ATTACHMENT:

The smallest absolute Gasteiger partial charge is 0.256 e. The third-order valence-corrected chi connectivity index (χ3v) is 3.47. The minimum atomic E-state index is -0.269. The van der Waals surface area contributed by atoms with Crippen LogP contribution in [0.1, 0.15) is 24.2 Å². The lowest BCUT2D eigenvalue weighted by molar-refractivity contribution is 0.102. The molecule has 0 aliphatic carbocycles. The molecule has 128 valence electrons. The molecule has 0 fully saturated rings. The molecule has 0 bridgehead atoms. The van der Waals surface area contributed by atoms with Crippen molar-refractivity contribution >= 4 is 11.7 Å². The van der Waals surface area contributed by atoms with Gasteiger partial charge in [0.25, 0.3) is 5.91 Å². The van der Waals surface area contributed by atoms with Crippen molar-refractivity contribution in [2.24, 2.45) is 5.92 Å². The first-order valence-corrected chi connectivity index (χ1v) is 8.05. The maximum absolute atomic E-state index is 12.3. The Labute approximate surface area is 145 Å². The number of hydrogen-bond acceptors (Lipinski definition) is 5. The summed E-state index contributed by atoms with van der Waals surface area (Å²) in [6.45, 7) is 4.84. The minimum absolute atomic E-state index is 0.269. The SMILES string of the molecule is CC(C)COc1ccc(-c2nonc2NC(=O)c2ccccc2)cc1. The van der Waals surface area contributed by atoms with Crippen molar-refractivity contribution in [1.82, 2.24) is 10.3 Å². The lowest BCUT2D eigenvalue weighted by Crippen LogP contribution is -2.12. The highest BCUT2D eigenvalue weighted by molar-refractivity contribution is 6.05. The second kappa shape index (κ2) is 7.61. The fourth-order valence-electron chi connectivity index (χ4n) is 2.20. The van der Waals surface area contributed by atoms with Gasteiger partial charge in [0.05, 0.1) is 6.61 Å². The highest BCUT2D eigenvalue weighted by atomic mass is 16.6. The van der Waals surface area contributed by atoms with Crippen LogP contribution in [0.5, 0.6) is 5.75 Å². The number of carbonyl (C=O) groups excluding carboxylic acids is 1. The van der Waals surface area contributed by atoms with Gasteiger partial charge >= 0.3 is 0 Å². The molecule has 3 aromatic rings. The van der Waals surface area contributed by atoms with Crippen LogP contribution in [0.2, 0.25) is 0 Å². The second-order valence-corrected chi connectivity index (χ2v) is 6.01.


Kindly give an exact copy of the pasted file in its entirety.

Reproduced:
The smallest absolute Gasteiger partial charge is 0.256 e. The third-order valence-corrected chi connectivity index (χ3v) is 3.47. The minimum atomic E-state index is -0.269. The van der Waals surface area contributed by atoms with Crippen LogP contribution in [0.1, 0.15) is 24.2 Å². The lowest BCUT2D eigenvalue weighted by molar-refractivity contribution is 0.102. The molecule has 0 aliphatic carbocycles. The molecule has 128 valence electrons. The molecule has 0 fully saturated rings. The molecule has 0 bridgehead atoms. The van der Waals surface area contributed by atoms with Crippen molar-refractivity contribution >= 4 is 11.7 Å². The van der Waals surface area contributed by atoms with Gasteiger partial charge in [0.25, 0.3) is 5.91 Å². The van der Waals surface area contributed by atoms with Crippen molar-refractivity contribution in [2.24, 2.45) is 5.92 Å². The first-order valence-corrected chi connectivity index (χ1v) is 8.05. The maximum absolute atomic E-state index is 12.3. The Labute approximate surface area is 145 Å². The number of hydrogen-bond acceptors (Lipinski definition) is 5. The summed E-state index contributed by atoms with van der Waals surface area (Å²) in [6.45, 7) is 4.84. The minimum absolute atomic E-state index is 0.269. The SMILES string of the molecule is CC(C)COc1ccc(-c2nonc2NC(=O)c2ccccc2)cc1. The van der Waals surface area contributed by atoms with Crippen molar-refractivity contribution in [1.82, 2.24) is 10.3 Å². The lowest BCUT2D eigenvalue weighted by Crippen LogP contribution is -2.12. The highest BCUT2D eigenvalue weighted by molar-refractivity contribution is 6.05. The second kappa shape index (κ2) is 7.61. The fourth-order valence-electron chi connectivity index (χ4n) is 2.20. The van der Waals surface area contributed by atoms with Gasteiger partial charge in [0.05, 0.1) is 6.61 Å². The highest BCUT2D eigenvalue weighted by atomic mass is 16.6. The van der Waals surface area contributed by atoms with Crippen LogP contribution in [0.5, 0.6) is 5.75 Å². The number of carbonyl (C=O) groups excluding carboxylic acids is 1. The van der Waals surface area contributed by atoms with Gasteiger partial charge >= 0.3 is 0 Å². The molecule has 3 aromatic rings. The van der Waals surface area contributed by atoms with Crippen LogP contribution in [0.2, 0.25) is 0 Å². The second-order valence-corrected chi connectivity index (χ2v) is 6.01.